I recently convinced a friend to join me on a 3-day hike across the Trans Catalina Trail in California. After 2 years of building and launching APEXA I was ready to escape civilization and take on a different kind of challenge. This was no guided day hike. We’re talking on our own, everything on our backs for 27 miles and 1600’ elevation shifts. Luckily my friend was too busy to research what she was in for and booked a ticket on a whim. I knew that she had the fitness and mindset to conquer the hike, so I skipped further warnings. When the ferry approached the island and she saw the height of the mountains she turned to me, wide-eyed and said, “We’re going around those right?” I just smiled.
The next three days were painful bliss. Missed trail markers, dodging wild Bison and sidestepping rattlesnakes were a few of the adventures along the way. We pushed ourselves to physical exhaustion but as we fell into our sleeping bags at 8:30 each night you couldn’t wipe the smiles from our faces. This was living at its best!
During the quiet moments on the hike when I was avoiding looking up to see how much further we had to climb, I thought about how many of our experiences were like running a business. There were highs and lows, an ever-changing landscape, times to think big and times to dig in. Here are my thoughts on the 5 Lessons Hiking can teach you about business:
You can’t walk through a herd of bison
In business we set goals, chart a path and get on with it. Because we aren’t in control of everything, we are often faced with roadblocks that forces us to change our course. Our roadblock was a herd of wild Bison blocking our trail. Like in business we had to react quickly and execute a contingency plan without going too far off course from our original destination.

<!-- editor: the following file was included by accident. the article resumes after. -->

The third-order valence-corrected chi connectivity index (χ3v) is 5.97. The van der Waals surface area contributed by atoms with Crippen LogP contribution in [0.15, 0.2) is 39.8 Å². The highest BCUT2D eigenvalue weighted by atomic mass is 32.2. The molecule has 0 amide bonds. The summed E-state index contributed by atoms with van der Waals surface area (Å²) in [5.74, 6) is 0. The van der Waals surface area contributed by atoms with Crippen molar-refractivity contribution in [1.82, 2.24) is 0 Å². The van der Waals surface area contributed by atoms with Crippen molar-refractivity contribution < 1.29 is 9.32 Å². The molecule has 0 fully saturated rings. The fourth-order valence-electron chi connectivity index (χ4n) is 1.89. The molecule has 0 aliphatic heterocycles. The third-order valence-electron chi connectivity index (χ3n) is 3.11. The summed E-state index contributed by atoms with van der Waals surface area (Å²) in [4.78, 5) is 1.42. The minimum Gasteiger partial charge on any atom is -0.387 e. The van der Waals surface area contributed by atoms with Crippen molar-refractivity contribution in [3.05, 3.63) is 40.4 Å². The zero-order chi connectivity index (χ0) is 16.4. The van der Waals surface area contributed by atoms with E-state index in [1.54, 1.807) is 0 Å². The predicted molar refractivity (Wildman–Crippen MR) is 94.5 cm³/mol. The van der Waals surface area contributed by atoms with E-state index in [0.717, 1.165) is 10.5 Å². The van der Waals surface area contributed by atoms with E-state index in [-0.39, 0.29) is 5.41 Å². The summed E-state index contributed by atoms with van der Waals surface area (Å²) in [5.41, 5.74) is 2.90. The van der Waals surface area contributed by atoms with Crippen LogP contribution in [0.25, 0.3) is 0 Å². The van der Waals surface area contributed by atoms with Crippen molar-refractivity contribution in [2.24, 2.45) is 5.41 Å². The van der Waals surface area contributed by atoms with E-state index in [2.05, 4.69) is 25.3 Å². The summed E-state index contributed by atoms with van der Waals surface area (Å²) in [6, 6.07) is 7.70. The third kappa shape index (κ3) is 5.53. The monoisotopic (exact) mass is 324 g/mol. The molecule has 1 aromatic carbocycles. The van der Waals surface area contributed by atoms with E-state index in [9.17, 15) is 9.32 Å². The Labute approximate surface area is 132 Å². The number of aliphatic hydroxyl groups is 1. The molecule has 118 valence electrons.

Short cuts can bite
Every business has to balance risk with speed of execution. When we missed a trail marker and went a mile off course we had to make a decision: trek through a grassy area and link back up with the trail or hike back a mile and catch the trailhead. Grassy areas were a haven for rattlesnakes, so we opted for the safer, long route. Be critical of shortcuts and understand the risks. They often look appealing but can bite you in the end.
Focus on the next mile marker
Statistically, large, multi-year initiatives have a high failure rate. They take vision, drive, perseverance and grit. When we felt overwhelmed on the trails our strategy was to focus on the next mile marker. Suddenly, mile markers came quicker than we expected, we celebrated each one and it gave us a rush of momentum to push to the end.
Choose to be friends
How you handle situations is a choice. At the end of our hardest day we arrived to find our campsite occupied. Tired, irritated, hungry; we looked at each other and decided to make the best of it. We approached the group with a smile and rallied their help to set up a new spot to pitch our tent. The next morning, they stopped by on their hike out to drop us a tip. Four miles ahead just off the trail is the best lunch spot on the island. “Stop for lunch” they said, “you will love it”. They weren’t kidding! In life and in business, there’s more to gain when you choose to be friends.
Diversity expands your horizon
I was very goal oriented on the hike, keeping pace in my head, enjoying the scenery around me but always focused on moving forward towards our destination. My friend turned out to be a wonderful yin to my overly-focused yang. When we hit the most breathtaking spots, and there were many, she would drop her pack, sit on the ground and take it all in. I’d hesitate, watch her for a few seconds and then join. Looking back, these stops became the most memorable moments on the trip. Deep breathing, deep thinking, life enhancing moments. Moments that I would have missed if she wasn’t there to make me to stop. Strive for diversity in your business, you will discover broader horizons.